California’s Division of Occupational Safety and Health opened its third investigation into workplace safety at Tesla Inc. in July after employee complaints. Two investigations have been ongoing since April, yet Musk took to Twitter to boast that Tesla was now building its cars in a tent.

“Not sure we actually need a building,” he tweeted. Meanwhile, he was “back to sleeping at the factory” to hit production deadlines.

This is a genius?

Tesla was founded in 2003, but the world’s largest automakers quickly surpassed Musk’s vision for electric vehicles. Tesla will never catch up. Shareholders are finally catching on.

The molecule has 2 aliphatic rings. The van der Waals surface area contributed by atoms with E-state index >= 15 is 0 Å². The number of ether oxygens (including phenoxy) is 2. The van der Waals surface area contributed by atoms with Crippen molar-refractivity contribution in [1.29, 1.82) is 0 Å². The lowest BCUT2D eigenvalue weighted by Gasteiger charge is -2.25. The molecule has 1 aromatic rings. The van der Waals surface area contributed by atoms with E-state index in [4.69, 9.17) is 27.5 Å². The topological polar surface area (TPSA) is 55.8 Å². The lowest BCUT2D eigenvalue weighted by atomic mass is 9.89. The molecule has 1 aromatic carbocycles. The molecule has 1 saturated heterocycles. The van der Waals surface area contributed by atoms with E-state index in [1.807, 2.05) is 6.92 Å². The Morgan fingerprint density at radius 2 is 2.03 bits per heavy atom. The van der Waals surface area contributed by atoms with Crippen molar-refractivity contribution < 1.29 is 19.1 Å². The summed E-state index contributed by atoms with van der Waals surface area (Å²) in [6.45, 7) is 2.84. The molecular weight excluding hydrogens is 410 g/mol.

So should the government, which reportedly gifts Musk’s companies with an estimated $4.9 billion in subsidies.

Star investor Jim Chanos called Tesla a “walking insolvency” back in 2016. He doubled down in December, saying Tesla is “headed for a brick wall.”

SpaceX — which Musk touts as replacing NASA and colonising Mars — has been a literal failure to launch. So many of its rockets have burned up or crashed that Musk, for reasons unknown, has made a blooper reel.

As for that Hyperloop, most experts say it’s impossible and unnecessary. “It gives me pause to think that otherwise intelligent people are buying into this kind of utopian vision,” Harvard professor Jose Gomez-Ibanez told MIT Technology Review in 2016.

“They’re up against the airlines, and airlines don’t need to install hundreds of miles of track.”

Rocket scientist and aerodynamic engineer Leon Vanstone has called the Hyperloop yet another Elon Musk hustle.